An American Action Forum (AAF) data analysis that connects increases in consumer drug spending with the introduction of 340B drug discount and Medicaid drug rebate program policies “is spurious at best,” says an expert on prescription drug costs whose research has found that 340B inflation penalties restrain drug price growth.
AAF, a think tank closely-aligned with the congressional Republican leadership and the pharmaceutical industry, published the analysis online on May 13. It “examines how retail spending per capita on prescription drugs has correlated with the introduction and expansion of the MDRP and 340B program, with specific emphasis on the 340B program,” AAF Health Care Policy Analyst Jackson Hammond wrote.
“There are noticeable, and in some cases significant, increases in the rate of spending following the implementation of these successive policies,” Hammond said. “The Health Resources and Services Administration (HRSA) issued a rule in 1996 allowing hospitals and other entities participating in 340B to use a single contract pharmacy per entity to give 340B-discounted drugs to patients. In 2010, HRSA issued a further regulation allowing 340B entities to use an unlimited number of contract pharmacies. In every case, after a period of adjustment to the newest rule, spending increased further, particularly after the 2010 expansion.”
“While drug pricing is complex, with many factors impacting prices, it is worthwhile to consider whether [the Medicaid drug rebate program] and 340B are having an unintended retail spending impact,” Hammond concluded.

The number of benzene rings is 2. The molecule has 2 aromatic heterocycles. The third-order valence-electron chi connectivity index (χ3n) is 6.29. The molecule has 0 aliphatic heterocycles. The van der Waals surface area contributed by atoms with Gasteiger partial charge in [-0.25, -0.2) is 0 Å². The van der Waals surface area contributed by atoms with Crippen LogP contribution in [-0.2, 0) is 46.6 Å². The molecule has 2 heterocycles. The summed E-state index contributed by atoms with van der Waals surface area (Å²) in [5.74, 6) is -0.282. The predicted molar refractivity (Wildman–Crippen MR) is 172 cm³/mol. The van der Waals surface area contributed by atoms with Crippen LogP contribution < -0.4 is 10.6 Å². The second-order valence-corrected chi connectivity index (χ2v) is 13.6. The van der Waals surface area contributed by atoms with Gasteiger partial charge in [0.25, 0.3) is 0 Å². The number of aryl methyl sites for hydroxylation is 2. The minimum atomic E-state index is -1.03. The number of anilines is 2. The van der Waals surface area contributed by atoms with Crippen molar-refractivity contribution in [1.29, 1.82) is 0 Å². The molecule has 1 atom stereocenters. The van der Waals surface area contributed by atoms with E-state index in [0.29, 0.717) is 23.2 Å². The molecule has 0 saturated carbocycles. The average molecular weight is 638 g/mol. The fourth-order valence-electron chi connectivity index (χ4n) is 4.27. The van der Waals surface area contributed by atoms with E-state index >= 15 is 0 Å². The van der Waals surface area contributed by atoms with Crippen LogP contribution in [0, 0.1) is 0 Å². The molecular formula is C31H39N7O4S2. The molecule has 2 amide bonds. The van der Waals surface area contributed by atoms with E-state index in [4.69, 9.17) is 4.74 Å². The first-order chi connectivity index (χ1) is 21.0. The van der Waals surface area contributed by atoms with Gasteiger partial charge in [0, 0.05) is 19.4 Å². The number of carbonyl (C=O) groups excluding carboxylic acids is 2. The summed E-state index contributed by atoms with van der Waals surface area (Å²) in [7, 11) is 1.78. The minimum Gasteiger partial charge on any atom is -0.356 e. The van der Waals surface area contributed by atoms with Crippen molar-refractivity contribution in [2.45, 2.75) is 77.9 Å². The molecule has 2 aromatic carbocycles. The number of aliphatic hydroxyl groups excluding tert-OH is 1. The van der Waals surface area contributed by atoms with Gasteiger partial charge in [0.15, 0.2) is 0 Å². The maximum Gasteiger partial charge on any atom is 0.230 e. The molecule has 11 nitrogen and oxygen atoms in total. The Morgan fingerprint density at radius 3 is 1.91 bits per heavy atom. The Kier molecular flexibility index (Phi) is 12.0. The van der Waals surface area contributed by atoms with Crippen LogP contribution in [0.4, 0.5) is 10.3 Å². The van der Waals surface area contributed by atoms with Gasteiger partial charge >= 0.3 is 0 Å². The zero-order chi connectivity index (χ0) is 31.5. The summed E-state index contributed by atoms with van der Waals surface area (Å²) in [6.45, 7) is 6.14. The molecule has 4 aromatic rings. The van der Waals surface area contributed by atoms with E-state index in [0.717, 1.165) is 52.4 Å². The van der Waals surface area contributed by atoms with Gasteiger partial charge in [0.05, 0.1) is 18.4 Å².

In response to a request for comment on AAF’s analysis, Sean Dickson, Director, Health Policy, at West Health Policy Center, said, “AAF’s attempt to explain drug spending trends by associating periods of drug spending with the MDRP and the 340B program ignores broader market dynamics that have been well-documented in peer-reviewed literature and government reports.”
Drug spending rose at a faster rate from 1996 to 2004 due to “a series of blockbuster drugs in the later ‘90s, while the slowing in 2004 is attributable to increased use of generic drugs and the negotiating power of PBMs following the introduction of the Medicare Part D program in 2006,” Dickson said.
“The spike from 2014 to 2016 is attributable to the introduction of curative hepatitis C treatments,” he said. “The sharp tail in 2016 is attributable to the rapid price declines of these therapies and the fact that most eligible patients who were ready to access treatment had done so in a short period.”
Dickson noted his own research in published in JAMA in 2020 showed that “these price decreases are also likely driven by 340B utilization.” Dickson’s study found that inflation penalties in the 340B program were associated with lower annual drug price increases.
According to a 2019 study by the watchdog group, Project for Government Oversight (POGO), AAF and its political arm American Action Network have received significant funding from the trade group PhRMA.
“According to IRS tax forms examined by POGO,” AHF has received thousands of dollars directly from PhRMA. In 2015, PhRMA gave $130,000 and in 2014 it gave $125,000.”
“According to IRS tax forms, a sister organization, the American Action Network, has received millions of dollars from PhRMA and has also given money to the American Action Forum. In 2016 alone, PhRMA gave over $6 million to American Action Network. Over a 12-month period starting July 2016, American Action Network gave AAF $945,000, the report says.
According to the transparency organization, Open Secrets, American Action Network was the recipient of PhRMA’s largest political contribution in the 2019 election year- a $4.5 million donation. IRS documents for more recent years are not available.